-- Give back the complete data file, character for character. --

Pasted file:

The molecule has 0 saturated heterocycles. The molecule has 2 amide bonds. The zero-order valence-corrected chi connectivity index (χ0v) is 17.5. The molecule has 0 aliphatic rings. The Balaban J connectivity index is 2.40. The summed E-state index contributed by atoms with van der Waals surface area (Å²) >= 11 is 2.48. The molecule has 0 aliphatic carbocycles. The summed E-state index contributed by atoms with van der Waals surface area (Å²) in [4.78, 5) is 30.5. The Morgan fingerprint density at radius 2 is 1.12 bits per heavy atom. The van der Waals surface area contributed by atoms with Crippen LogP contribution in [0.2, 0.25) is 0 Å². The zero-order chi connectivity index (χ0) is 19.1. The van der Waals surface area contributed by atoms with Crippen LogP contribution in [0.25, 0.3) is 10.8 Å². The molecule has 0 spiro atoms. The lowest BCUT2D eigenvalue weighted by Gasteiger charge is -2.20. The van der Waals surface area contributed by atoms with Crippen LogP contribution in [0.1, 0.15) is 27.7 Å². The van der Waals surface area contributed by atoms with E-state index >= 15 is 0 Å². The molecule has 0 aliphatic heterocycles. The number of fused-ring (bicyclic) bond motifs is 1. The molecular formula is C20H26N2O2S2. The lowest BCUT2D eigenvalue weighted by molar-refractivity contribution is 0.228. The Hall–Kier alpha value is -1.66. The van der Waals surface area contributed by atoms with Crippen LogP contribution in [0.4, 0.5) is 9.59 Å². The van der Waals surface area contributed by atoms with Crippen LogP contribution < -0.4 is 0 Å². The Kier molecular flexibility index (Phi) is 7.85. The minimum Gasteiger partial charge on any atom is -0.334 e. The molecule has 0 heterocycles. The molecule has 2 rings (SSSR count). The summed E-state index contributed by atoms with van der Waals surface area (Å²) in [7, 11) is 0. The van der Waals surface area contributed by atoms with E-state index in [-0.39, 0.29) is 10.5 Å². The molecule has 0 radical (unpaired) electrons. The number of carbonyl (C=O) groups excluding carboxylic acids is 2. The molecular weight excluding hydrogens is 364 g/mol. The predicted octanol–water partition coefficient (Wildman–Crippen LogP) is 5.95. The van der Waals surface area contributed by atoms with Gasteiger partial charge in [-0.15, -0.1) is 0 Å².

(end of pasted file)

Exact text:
The molecule has 0 saturated heterocycles. The molecule has 2 amide bonds. The zero-order valence-corrected chi connectivity index (χ0v) is 17.5. The molecule has 0 aliphatic rings. The Balaban J connectivity index is 2.40. The summed E-state index contributed by atoms with van der Waals surface area (Å²) >= 11 is 2.48. The molecule has 0 aliphatic carbocycles. The summed E-state index contributed by atoms with van der Waals surface area (Å²) in [4.78, 5) is 30.5. The Morgan fingerprint density at radius 2 is 1.12 bits per heavy atom. The van der Waals surface area contributed by atoms with Crippen LogP contribution in [0.2, 0.25) is 0 Å². The zero-order chi connectivity index (χ0) is 19.1. The van der Waals surface area contributed by atoms with Crippen LogP contribution in [0.25, 0.3) is 10.8 Å². The molecule has 0 spiro atoms. The lowest BCUT2D eigenvalue weighted by Gasteiger charge is -2.20. The van der Waals surface area contributed by atoms with Crippen LogP contribution in [0.1, 0.15) is 27.7 Å². The van der Waals surface area contributed by atoms with E-state index >= 15 is 0 Å². The molecule has 0 aliphatic heterocycles. The number of fused-ring (bicyclic) bond motifs is 1. The molecular formula is C20H26N2O2S2. The lowest BCUT2D eigenvalue weighted by molar-refractivity contribution is 0.228. The Hall–Kier alpha value is -1.66. The van der Waals surface area contributed by atoms with Crippen LogP contribution in [0.4, 0.5) is 9.59 Å². The van der Waals surface area contributed by atoms with Crippen LogP contribution < -0.4 is 0 Å². The Kier molecular flexibility index (Phi) is 7.85. The minimum Gasteiger partial charge on any atom is -0.334 e. The molecule has 0 heterocycles. The molecule has 2 rings (SSSR count). The summed E-state index contributed by atoms with van der Waals surface area (Å²) in [7, 11) is 0. The van der Waals surface area contributed by atoms with E-state index in [-0.39, 0.29) is 10.5 Å². The molecule has 0 radical (unpaired) electrons. The number of carbonyl (C=O) groups excluding carboxylic acids is 2. The molecular weight excluding hydrogens is 364 g/mol. The predicted octanol–water partition coefficient (Wildman–Crippen LogP) is 5.95. The van der Waals surface area contributed by atoms with Gasteiger partial charge in [-0.15, -0.1) is 0 Å².